• Jake Kielmeyer

Cherub The Wonder-Lab: How one Dog Brought Joy to a Family Affected by Alzheimer's

Updated: Mar 5

My grandfather was diagnosed with Alzheimer’s disease in the fall of 2003. There were some small flags in the years leading to his diagnosis, but when he went to our old house for my 6th birthday party, we knew something was wrong. His diagnosis was hard on everyone, especially my grandmother who became his primary caregiver.

At first, visits to his house weren’t different. Every time we got out of the car; we’d still get greeted by a big, slobbery sheepdog named Bear. My grandma would be waiting on the porch and my grandpa would be in his favorite chair. We’d wake up in the morning to cinnamon rolls for breakfast and my sister, and I would play with our cousins in our grandparents’ big back yard. Grandpa mostly watched TV and played with Bear.

My family always had a special relationship with dogs. My grandpa grew up with dogs. His kids had dogs. And he had 3 sheepdogs in his life, all named Bear. A few years after his diagnosis, Bear passed away. Sometimes, grandpa would forget that she had died and would wander around the house looking for her. After Bear passed, things felt different. We still had cinnamon rolls in the morning and played in the yard, but the house didn’t feel like grandma and grandpa’s anymore without Bear. It felt empty and made visiting a little bit harder.

Being a dog family, we knew the only way to make it better was to get a new dog. This dog had to be old and gentle, so she wouldn’t knock anyone over. She had to be great with kids, and most importantly, she needed to be loving to bring a little joy back into the house. My dad scoured kennels and the internet in search of this perfect dog, and at a small kennel in Indiana, he found her. Her name was Cherub.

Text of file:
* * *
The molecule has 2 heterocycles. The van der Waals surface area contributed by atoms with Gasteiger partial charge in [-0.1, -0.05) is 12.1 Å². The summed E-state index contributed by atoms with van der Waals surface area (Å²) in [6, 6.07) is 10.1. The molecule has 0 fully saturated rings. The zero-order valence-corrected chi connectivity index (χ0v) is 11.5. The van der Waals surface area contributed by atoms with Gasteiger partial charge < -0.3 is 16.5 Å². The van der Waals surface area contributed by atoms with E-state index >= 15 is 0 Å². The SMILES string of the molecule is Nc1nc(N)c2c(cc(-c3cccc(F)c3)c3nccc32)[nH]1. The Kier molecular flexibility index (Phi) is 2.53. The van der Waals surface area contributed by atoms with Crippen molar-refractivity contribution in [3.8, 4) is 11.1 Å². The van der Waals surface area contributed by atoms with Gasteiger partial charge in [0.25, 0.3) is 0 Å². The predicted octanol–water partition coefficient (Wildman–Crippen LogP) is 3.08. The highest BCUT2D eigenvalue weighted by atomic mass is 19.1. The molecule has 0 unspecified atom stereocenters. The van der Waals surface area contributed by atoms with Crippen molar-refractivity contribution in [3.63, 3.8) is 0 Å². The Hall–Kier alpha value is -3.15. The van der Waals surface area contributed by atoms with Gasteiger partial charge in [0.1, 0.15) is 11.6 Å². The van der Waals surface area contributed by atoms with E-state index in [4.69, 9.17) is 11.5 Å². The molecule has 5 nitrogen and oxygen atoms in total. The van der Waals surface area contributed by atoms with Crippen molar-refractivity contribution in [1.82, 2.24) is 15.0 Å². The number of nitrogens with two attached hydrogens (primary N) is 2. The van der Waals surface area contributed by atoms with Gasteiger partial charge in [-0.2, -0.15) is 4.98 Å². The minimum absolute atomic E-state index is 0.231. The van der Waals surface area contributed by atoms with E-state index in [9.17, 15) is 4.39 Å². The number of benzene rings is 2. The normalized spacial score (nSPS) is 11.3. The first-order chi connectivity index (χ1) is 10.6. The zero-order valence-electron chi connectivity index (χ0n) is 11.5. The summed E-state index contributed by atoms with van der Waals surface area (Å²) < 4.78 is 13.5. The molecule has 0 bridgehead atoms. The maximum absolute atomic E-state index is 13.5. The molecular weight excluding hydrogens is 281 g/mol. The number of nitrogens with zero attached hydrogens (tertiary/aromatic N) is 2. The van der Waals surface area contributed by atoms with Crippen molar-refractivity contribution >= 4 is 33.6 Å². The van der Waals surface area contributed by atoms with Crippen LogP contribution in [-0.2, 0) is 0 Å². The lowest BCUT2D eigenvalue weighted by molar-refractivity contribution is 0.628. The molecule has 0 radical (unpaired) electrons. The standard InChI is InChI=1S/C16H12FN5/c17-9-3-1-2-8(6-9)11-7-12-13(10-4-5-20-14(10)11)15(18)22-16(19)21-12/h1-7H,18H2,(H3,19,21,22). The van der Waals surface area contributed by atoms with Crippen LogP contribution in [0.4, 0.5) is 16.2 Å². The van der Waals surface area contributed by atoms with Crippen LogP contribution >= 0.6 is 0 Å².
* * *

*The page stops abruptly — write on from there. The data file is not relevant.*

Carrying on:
She was a beautiful English lab and had been a show dog and mother in her younger years. Cherub had silver hair peppered all over her silky black coat and was the sweetest dog I had ever met. It wasn’t long until our whole family had fallen in love with her and the house felt like grandma and grandpa’s again.

My grandpa loved to pet Cherub and she would lay down next to his chair and always be by his side for a quick head scratch. Every time he pet her, he would smile a little bit and she would gently wag her tail. Cherub had a positive affect not only on my grandpa but on the entire family. She soon became one of the best things about going to grandma and grandpa’s house. Despite being old, she was great at fetch and would play in the backyard with me whenever I went exploring. Best yet, cherub kept my grandma company and made the stress of caregiving a little easier to live with. Cherub was her favorite dog.

My grandfather passed away in 2009. Cherub lived for a few years longer, keeping my grandma company and playing with the grandkids in the yard, her tail almost constantly wagging.

Sadly, all dogs go too soon, and Cherub passed away at 15. When she died, it felt like the last part of my grandpa had gone with her.

I'll never forget how happy she made my grandfather. How sweet she was to my grandma and the memories we all made with her. I wish every family that’s affected by Alzheimer’s had a dog like Cherub to make the bad times better and the good times warmer. Maybe then, Alzheimer's wouldn't be so hard.

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